852960-redundancyWe often say to clients that change is the only guarantee in life.  Many people over the last few years have experienced redundancy from their employment.  While sometimes this can result in a positive outcome with a new beginning the process and emotional impact can often be unsettling.  Personally I have experienced this process and it was the reason my business was created, I often say to people it was the kick start I needed to really start doing what I wanted!  However being prepared and having a plan in place for this major life and financial transition is really important.
Preparation is key

Much of the stress during a redundancy is caused by fear of the unknown, being unprepared or simply the speedy time frame that these can sometimes happen in.  As a long term plan we suggested that you put aside a portion of your salary into a ‘rainy day’ account to take the financial stress out of the situation, ultimately at any time you should have around six months of expenses in this type of account.

An understanding of your financial commitments and cash flow requirements to fund your lifestyle will assist you in planning your finances until you find new work.

Maintaining your mortgage and debt obligations

Many people going through redundancy will be faced with the stress of working out how to maintain their lifestyle until they find a new job. Front-of-mind of course is how you will keep up with mortgage repayments on your home. If you’re ahead with your repayments, you may be able to claw-back via a redraw facility – where this isn’t the case, it’s a good idea to speak to your lender to try and work out a solution before they start calling you.

Under the National Credit Code, you may be able to request a delay, restructure of repayments or an extension of the loan term. Any of these options could result in additional fees and/or a longer loan duration, however if you’re in ‘financial survival mode’ this is probably a secondary concern overall.  Interest only repayments can also be a good short term fix to free up cash flow while you find your feet again.

Help is out there

If you’re faced with redundancy good advice can assist you in exploring all the options you have both financially and in life.  Centrelink benefits may also be available depending on your situation, if you are aged between 16 and 21, you may be eligible to access Youth Allowance to bridge the gap. If you’re 22 or over (and still below age pension age) you could discuss your eligibility for Newstart Allowance, although this is subject to income and assets tests.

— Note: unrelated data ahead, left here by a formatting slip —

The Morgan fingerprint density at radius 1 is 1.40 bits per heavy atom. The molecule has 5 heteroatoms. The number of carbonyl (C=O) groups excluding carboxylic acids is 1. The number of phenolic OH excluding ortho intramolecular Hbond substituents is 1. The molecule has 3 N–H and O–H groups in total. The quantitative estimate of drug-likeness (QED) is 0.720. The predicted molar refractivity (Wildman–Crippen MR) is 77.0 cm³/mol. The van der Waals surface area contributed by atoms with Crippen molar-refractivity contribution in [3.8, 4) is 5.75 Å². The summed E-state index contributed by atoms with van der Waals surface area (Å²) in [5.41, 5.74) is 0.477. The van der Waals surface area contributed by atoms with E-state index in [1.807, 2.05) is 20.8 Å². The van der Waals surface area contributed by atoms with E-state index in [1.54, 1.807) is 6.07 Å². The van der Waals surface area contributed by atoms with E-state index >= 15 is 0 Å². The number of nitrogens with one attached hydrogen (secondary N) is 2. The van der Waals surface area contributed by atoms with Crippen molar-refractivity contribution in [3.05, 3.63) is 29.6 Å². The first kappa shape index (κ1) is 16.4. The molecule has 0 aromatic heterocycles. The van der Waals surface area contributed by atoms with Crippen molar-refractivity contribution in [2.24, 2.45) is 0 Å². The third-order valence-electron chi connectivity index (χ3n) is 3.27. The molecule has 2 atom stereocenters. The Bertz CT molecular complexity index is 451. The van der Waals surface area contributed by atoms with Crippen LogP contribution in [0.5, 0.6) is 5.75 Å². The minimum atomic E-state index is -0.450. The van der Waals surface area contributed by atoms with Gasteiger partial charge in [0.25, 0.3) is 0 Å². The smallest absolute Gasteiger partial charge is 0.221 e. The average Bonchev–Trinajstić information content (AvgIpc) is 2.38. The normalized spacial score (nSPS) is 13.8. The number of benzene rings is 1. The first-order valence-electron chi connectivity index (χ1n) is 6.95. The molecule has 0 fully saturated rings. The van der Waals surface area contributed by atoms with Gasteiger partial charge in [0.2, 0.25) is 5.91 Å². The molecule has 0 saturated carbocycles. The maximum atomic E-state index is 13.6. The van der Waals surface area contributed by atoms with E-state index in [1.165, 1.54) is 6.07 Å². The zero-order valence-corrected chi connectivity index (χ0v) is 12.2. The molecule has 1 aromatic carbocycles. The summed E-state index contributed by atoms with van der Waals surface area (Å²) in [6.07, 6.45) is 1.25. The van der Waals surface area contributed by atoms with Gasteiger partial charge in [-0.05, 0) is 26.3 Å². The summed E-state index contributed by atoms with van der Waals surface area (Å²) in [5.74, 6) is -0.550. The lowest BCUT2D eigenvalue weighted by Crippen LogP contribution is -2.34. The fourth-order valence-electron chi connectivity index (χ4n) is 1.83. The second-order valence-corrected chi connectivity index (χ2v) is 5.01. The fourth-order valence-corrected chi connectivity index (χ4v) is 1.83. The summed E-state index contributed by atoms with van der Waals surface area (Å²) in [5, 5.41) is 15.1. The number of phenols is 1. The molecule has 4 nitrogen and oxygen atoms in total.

Be aware that your redundancy payout may include a component of annual leave, sick leave or long-service leave – this may delay the date at which you start receiving your benefits, so it’s important to take this into account in your budget.

If you are a member of one of the Federal Government Defined Benefit schemes there are also options with regards to commencement of your pension benefits.  This needs to be looked at in the context of where you are at in life, if you will rejoin the public service down the track and what your plans for the future will be.

Our Top tips for surviving redundancy

Recognise the emotional impacts

There may be a grieving process during this life transition (this is very normal).  Take your time, be easy on yourself and seek outside assistance if needed.

Avoid making hasty decisions

Big decisions about how you’ll use your redundancy payment should be properly explored, especially if you are experiencing emotional distress. – financial advice can help you to make the best decisions for your particular circumstances.

Take advantage of what your company has on offer

Most companies offer payments for financial advice services, redeployment, resume writing and/or employee assistance programs.

Stay positive

People look to work with people who are positive and on top of things. Don’t think about how you can take revenge, or blame the individuals who have had to deliver the bad news.  As one door closes another often opens.  This maybe an opportunity to explore a new business idea or think about your values and find an organisation or work that is more directly tied to these.

Educate yourself

There are different ins and outs with regards to redundancy, understand your entitlements, talk to your HR Team, Super Scheme and get the right advice.

Start networking
Get in touch with people in your industry and put your feelers out and make some contacts at different recruitment firms – develop a list of contacts and focus on your transferable skills.

If you need assistance with exploring your options further talk to a professional.

Scott Malcolm (scott@money-mechanics.com.au) is Director of Money Mechanics (ph: 6257 5557) a fee for service advice firm who are authorised to provide financial advice through PATRON Financial Advice AFSL 307379.

The information provided on this article is of a general nature only. It has been prepared without taking into account your objectives, financial situation or needs.  Before acting on this information you should consider its appropriateness having regard to your own objectives, financial situation and needs.